Control of Graphene Through Sound Waves
by Orwellito, Orwell City
November 10, 2021
The incident of the ‘heart attack avalanches’ that occurred in Texas while Travis Scott was performing a concert at Astroworld has caught the attention of the whole world.
What could have happened that caused such a chain reaction in people? One of the hypotheses that La Quinta Columna has is that the graphene in the body of the inoculated people present at the concert was stimulated by sound. Sound crazy? Not to those who know that it’s, in fact, highly probable.
Below, Orwell City brings a video in which biostatistician Ricardo Delgado and Dr. Sevillano discuss a study that could explain the phenomenon.
[Video available at Rumble.]
Well. That’s, precisely, what we were talking about. I found an article —which we also discussed at the time— that talks about graphene and sound waves. How do they affect graphene?
It says, ‘Control of graphene by sound. 2017. Research and Science.‘ A theoretical study suggests the possibility of using mechanical waves to govern the behavior of electrons in this two-dimensional material.
The finding could find applications in electronics and in the design of smart materials. In recent years, materials with a single-layer thickness of two-dimensional atoms have sparked a revolution in nanotechnology.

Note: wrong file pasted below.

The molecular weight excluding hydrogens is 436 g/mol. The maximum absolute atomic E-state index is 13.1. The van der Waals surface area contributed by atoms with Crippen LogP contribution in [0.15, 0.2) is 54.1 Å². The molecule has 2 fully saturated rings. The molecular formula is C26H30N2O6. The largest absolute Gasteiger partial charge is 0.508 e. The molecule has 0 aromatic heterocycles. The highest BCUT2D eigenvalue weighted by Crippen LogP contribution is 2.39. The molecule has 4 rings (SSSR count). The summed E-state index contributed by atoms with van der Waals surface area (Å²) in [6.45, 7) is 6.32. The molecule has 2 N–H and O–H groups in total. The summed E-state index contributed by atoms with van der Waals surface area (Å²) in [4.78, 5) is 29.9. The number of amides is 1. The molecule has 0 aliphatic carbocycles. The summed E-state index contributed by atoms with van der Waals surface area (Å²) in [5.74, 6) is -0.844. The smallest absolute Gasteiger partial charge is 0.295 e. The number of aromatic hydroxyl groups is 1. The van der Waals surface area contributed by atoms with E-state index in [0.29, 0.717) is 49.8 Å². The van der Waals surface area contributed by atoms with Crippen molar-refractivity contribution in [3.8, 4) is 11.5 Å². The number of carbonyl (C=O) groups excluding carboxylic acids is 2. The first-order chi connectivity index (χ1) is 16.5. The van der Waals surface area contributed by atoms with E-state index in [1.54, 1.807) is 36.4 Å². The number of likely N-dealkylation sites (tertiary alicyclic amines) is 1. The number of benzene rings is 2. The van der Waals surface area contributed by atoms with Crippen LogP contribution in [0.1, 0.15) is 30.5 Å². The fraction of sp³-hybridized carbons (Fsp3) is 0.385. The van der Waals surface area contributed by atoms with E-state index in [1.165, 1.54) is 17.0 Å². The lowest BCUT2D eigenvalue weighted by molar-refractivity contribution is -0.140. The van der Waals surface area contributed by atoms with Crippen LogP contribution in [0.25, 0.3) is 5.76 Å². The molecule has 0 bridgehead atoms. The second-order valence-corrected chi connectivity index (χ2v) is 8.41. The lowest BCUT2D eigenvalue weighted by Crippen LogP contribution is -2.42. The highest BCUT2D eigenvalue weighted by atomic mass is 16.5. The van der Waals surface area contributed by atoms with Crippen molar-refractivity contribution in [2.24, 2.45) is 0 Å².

Well, here’s a little bit of the story.
The ability to control the behavior of electrons in these materials is of fundamental interest. Graphene has been dubbed the wonder material. It is the best-known conductor of electricity and heat. And combines the lightness of graphite with the strength of diamond. Let’s see what else it says. Graphene’s deformations generate all sorts of changes in the behavior of its electrons. This has led to the idea of developing smart materials that, in a controlled manner, modify their electronic properties according to the stress applied.
In a recent theoretical work carried out together with Maurice Oliva-Leyva, from the Materials Research Institute of the UNAM, we have analyzed the effect of sound waves on the electronic behavior of graphene. Our results, published in the Journal of Physics, suggest the possibility of using mechanical deformations to calibrate the electrons of the material. That is, to generate a beam that propagates in a given direction. The finding represents a first step toward the manipulation of electrons and graphene by sound waves and opens the door to several applications.
Here it is. That is, electrons in graphene can be manipulated by sound waves.
That’s it. The moment you can vary the molecular configuration of a molecule of this material through sound waves means that graphene also absorbs the energy that comes through sound waves. My friend, you know how it can be excited in front of a loudspeaker, for example. It can be excited there. That’s where it can. You have it there.
cover image credit: mtmmonline / pixabay</p
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